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Activated Raf-1 causes growth arrest in human small cell lung cancer cells.

  • R K Ravi
  • E Weber
  • M McMahon
  • J R Williams
  • S Baylin
  • A Mal
  • M L Harter
  • L E Dillehay
  • P P Claudio
  • A Giordano
  • B D Nelkin
  • M Mabry
Publication Date
Jan 01, 1998
  • Biology
  • Medicine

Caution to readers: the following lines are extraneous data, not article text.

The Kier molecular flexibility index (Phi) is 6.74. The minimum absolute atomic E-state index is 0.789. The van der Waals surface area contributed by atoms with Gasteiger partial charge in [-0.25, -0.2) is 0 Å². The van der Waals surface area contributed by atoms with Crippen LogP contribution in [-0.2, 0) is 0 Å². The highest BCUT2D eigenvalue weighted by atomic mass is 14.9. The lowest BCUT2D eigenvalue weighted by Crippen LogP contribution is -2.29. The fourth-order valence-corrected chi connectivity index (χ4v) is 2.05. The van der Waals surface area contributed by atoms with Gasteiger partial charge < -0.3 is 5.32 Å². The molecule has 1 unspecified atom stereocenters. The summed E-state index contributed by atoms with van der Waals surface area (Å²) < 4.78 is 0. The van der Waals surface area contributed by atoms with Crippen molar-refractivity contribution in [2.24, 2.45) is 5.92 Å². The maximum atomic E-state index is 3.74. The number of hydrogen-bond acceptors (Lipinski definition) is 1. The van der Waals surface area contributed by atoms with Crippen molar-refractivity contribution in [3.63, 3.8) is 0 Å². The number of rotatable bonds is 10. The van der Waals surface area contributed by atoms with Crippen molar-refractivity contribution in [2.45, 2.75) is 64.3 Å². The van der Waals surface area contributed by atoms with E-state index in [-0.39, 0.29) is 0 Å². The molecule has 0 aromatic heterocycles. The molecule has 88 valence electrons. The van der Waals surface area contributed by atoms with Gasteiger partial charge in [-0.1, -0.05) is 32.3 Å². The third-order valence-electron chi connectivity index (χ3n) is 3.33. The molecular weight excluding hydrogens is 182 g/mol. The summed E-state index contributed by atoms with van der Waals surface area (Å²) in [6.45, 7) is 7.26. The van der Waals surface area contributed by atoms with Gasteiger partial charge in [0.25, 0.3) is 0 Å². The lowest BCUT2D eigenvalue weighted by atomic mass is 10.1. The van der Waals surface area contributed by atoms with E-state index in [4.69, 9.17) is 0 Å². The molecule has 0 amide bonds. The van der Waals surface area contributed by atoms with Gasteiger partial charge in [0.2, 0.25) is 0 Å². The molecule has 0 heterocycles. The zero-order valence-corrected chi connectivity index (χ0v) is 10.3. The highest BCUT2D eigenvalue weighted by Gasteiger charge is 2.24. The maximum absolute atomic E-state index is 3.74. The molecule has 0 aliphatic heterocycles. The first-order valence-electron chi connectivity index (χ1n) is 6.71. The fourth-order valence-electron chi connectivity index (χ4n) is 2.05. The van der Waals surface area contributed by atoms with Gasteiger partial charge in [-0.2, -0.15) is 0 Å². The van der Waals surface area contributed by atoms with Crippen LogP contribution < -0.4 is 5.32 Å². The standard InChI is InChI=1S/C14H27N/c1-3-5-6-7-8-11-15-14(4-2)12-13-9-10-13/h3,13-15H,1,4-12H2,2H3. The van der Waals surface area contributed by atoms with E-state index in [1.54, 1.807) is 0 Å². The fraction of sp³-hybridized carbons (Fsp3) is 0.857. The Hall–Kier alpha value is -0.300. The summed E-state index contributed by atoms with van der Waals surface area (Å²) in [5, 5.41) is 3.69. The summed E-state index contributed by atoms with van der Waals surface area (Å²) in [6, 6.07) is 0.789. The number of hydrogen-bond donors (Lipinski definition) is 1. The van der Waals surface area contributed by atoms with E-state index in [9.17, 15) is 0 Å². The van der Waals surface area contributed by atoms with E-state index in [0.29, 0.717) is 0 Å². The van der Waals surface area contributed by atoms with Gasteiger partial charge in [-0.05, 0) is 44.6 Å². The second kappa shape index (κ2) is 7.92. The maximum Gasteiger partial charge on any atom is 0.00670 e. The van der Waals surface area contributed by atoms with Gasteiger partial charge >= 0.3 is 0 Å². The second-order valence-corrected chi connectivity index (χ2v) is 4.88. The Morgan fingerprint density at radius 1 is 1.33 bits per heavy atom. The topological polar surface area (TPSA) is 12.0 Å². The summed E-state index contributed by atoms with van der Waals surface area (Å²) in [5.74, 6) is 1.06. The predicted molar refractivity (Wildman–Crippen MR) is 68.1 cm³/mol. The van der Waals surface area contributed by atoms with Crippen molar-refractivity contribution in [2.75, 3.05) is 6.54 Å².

Small cell lung cancer (SCLC) accounts for 25% of all lung cancers, and is almost uniformly fatal. Unlike other lung cancers, ras mutations have not been reported in SCLC, suggesting that activation of ras-associated signal transduction pathways such as the raf-MEK mitogen-activated protein kinases (MAPK) are associated with biological consequences that are unique from other cancers. The biological effects of raf activation in small cell lung cancer cells was determined by transfecting NCI-H209 or NCI-H510 SCLC cells with a gene encoding a fusion protein consisting of an oncogenic form of human Raf-1 and the hormone binding domain of the estrogen receptor (DeltaRaf-1:ER), which can be activated with estradiol. DeltaRaf-1:ER activation resulted in phosphorylation of MAPK. Activation of this pathway caused a dramatic loss of soft agar cloning ability, suppression of growth capacity, associated with cell accumulation in G1 and G2, and S phase depletion. Raf activation in these SCLC cells was accompanied by a marked induction of the cyclin-dependent kinase (cdk) inhibitor p27(kip1), and a decrease in cdk2 protein kinase activities. Each of these events can be inhibited by pretreatment with the MEK inhibitor PD098059. These data demonstrate that MAPK activation by DeltaRaf-1:ER can activate growth inhibitory pathways leading to cell cycle arrest. These data suggest that raf/MEK/ MAPK pathway activation, rather than inhibition, may be a therapeutic target in SCLC and other neuroendocrine tumors.

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